Six Fascinating Artifacts to See at the Michigan Historical Museum
The end of the U.S. Civil War, the assassination of President Abraham Lincoln, the economic boom in post-war Michigan – these facets of American history are all examined in a new special exhibit at the Michigan Historical Museum called “Conceived in Liberty.”
The exhibit takes its themes from Lincoln’s Gettysburg Address. It opens with the Battle of Gettysburg and follows Michigan soldiers through the end of the war. There are stories of cavalrymen in battle, engineers and mechanics building bridges, Native Americans serving in Company K of the First Michigan Sharpshooters and Michigan’s 102nd U.S. Colored Troops.
The exhibit then turns to the war’s end and the following two decades. It includes artifacts associated with Lincoln’s assassination, stories of Michigan’s economic expansion and diversity, and illustrations of equality and inequality following the war. The final segment, which includes the Civil War flag exhibit area, focuses on how we have remembered the war.
Some of the special artifacts included in the exhibit are:
1. An 1863 newspaper from Vicksburg, Mississippi, printed on the back of wallpaper because there was no newsprint available due to the Union siege.
2. A rosette from the casket of Abraham Lincoln. Dell Root Howard, who graduated from Coldwater High School in 1876, donated the rosette to the Coldwater Chapter of the Daughters of the American Revolution, which in turn donated to the Michigan Historical Museum in 1941. It is unknown how Howard came to possess the rosette. She was 8 years old the year Lincoln was assassinated. An illustration of Lincoln lying in state shows a very similar rosette as part of the casket presentation.
3. An invitation received by U.S. Senator Zachariah Chandler of Michigan to attend President Abraham Lincoln’s funeral services at the White House on April 19, 1865. The card is on loan from the Library of Congress.
4. A lady’s jacket said to be worn by a Michigan resident who was at Ford Theater the night President Lincoln was shot there.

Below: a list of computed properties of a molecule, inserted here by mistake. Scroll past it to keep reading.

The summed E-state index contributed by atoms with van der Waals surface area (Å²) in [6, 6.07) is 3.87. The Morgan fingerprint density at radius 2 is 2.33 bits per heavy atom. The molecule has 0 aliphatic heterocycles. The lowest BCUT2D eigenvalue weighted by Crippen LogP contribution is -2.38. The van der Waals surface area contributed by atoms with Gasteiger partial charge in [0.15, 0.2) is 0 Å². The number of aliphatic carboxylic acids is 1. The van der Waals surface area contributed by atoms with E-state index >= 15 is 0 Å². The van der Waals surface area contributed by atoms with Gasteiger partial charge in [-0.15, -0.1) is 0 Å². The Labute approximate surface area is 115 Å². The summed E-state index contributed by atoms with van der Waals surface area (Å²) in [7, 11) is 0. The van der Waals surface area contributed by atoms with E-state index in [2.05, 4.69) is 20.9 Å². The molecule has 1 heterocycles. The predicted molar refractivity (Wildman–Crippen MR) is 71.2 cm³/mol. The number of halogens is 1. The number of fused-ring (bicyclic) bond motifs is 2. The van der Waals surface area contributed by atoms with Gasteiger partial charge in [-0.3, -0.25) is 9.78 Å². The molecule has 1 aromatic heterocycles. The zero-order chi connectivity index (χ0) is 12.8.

5. A headband created by Michigan Indians from Company K of the First Michigan Sharpshooters for their commander, Colonel Charles V. DeLand.
6. A tobacco pouch carried by abolitionist and women’s rights advocate Sojourner Truth, who lived in Battle Creek after the war. She traveled to Kansas in 1879 in support of the “Exodusters,” blacks who fled the south after federal troops were withdrawn at the end of Reconstruction.
Family programming related to exhibit is being offered through the summer of 2015. For more information on the popular “Second Saturdays” program, go to www.michigan.gov/museum.
The Michigan Historical Museum is located at 702 W. Kalamazoo St. near downtown Lansing. Weekdays during the school year, the museum is busy hosting students from across the state on educational field trips. Weekends and summer months are less crowded. The museum is an easy drive from the Grand Rapids and metro Detroit regions.
The museum and visitor parking are on the north side of Kalamazoo Street, two blocks east of M. L. King Jr. Boulevard. Weekend parking is free. General admission fees for the Michigan Historical Museum, which include the special exhibit, are $6 for adults 18-64, children through age 5 are free, youth ages 6-17 are $2, and seniors 65 and up are $4. Annual passes are available, and there is no admission charge on Sundays.
Have you ever made a visit to the Michigan Historical Museum?
Mary Dettloff is senior advisor for communications for the Michigan Department of Natural Resources (DNR), and a native of Northern Michigan.